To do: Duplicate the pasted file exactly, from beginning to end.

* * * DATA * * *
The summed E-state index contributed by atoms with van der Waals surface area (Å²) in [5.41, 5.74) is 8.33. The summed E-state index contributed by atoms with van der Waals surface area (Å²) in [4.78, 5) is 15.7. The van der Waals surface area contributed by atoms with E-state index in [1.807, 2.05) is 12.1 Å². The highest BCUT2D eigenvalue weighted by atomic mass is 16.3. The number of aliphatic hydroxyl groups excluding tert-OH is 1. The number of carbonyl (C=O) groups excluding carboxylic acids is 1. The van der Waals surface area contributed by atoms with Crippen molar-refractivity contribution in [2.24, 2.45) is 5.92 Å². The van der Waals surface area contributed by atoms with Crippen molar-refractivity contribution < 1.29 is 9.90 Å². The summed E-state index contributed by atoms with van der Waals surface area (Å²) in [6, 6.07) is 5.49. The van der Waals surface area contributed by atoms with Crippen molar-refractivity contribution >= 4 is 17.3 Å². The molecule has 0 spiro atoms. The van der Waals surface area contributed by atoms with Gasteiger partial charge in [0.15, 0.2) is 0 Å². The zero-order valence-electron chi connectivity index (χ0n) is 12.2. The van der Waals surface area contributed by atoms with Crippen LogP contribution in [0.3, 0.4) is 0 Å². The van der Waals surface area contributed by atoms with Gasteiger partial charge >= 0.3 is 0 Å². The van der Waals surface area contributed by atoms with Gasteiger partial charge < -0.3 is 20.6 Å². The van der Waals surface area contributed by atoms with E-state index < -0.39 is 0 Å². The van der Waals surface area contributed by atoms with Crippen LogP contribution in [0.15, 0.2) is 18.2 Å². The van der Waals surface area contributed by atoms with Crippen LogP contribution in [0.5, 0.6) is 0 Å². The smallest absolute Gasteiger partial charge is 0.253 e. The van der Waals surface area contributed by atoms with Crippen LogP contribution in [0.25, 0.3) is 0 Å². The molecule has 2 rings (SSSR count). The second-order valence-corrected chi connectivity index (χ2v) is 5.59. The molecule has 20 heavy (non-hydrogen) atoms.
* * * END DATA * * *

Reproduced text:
The summed E-state index contributed by atoms with van der Waals surface area (Å²) in [5.41, 5.74) is 8.33. The summed E-state index contributed by atoms with van der Waals surface area (Å²) in [4.78, 5) is 15.7. The van der Waals surface area contributed by atoms with E-state index in [1.807, 2.05) is 12.1 Å². The highest BCUT2D eigenvalue weighted by atomic mass is 16.3. The number of aliphatic hydroxyl groups excluding tert-OH is 1. The number of carbonyl (C=O) groups excluding carboxylic acids is 1. The van der Waals surface area contributed by atoms with Crippen molar-refractivity contribution in [2.24, 2.45) is 5.92 Å². The van der Waals surface area contributed by atoms with Crippen molar-refractivity contribution < 1.29 is 9.90 Å². The summed E-state index contributed by atoms with van der Waals surface area (Å²) in [6, 6.07) is 5.49. The van der Waals surface area contributed by atoms with Crippen molar-refractivity contribution >= 4 is 17.3 Å². The molecule has 0 spiro atoms. The van der Waals surface area contributed by atoms with Gasteiger partial charge in [0.15, 0.2) is 0 Å². The zero-order valence-electron chi connectivity index (χ0n) is 12.2. The van der Waals surface area contributed by atoms with Crippen LogP contribution in [0.3, 0.4) is 0 Å². The van der Waals surface area contributed by atoms with Gasteiger partial charge >= 0.3 is 0 Å². The van der Waals surface area contributed by atoms with Gasteiger partial charge < -0.3 is 20.6 Å². The van der Waals surface area contributed by atoms with E-state index < -0.39 is 0 Å². The van der Waals surface area contributed by atoms with Crippen LogP contribution in [0.15, 0.2) is 18.2 Å². The van der Waals surface area contributed by atoms with Crippen LogP contribution in [0.5, 0.6) is 0 Å². The smallest absolute Gasteiger partial charge is 0.253 e. The van der Waals surface area contributed by atoms with Crippen LogP contribution in [0.25, 0.3) is 0 Å². The molecule has 2 rings (SSSR count). The second-order valence-corrected chi connectivity index (χ2v) is 5.59. The molecule has 20 heavy (non-hydrogen) atoms.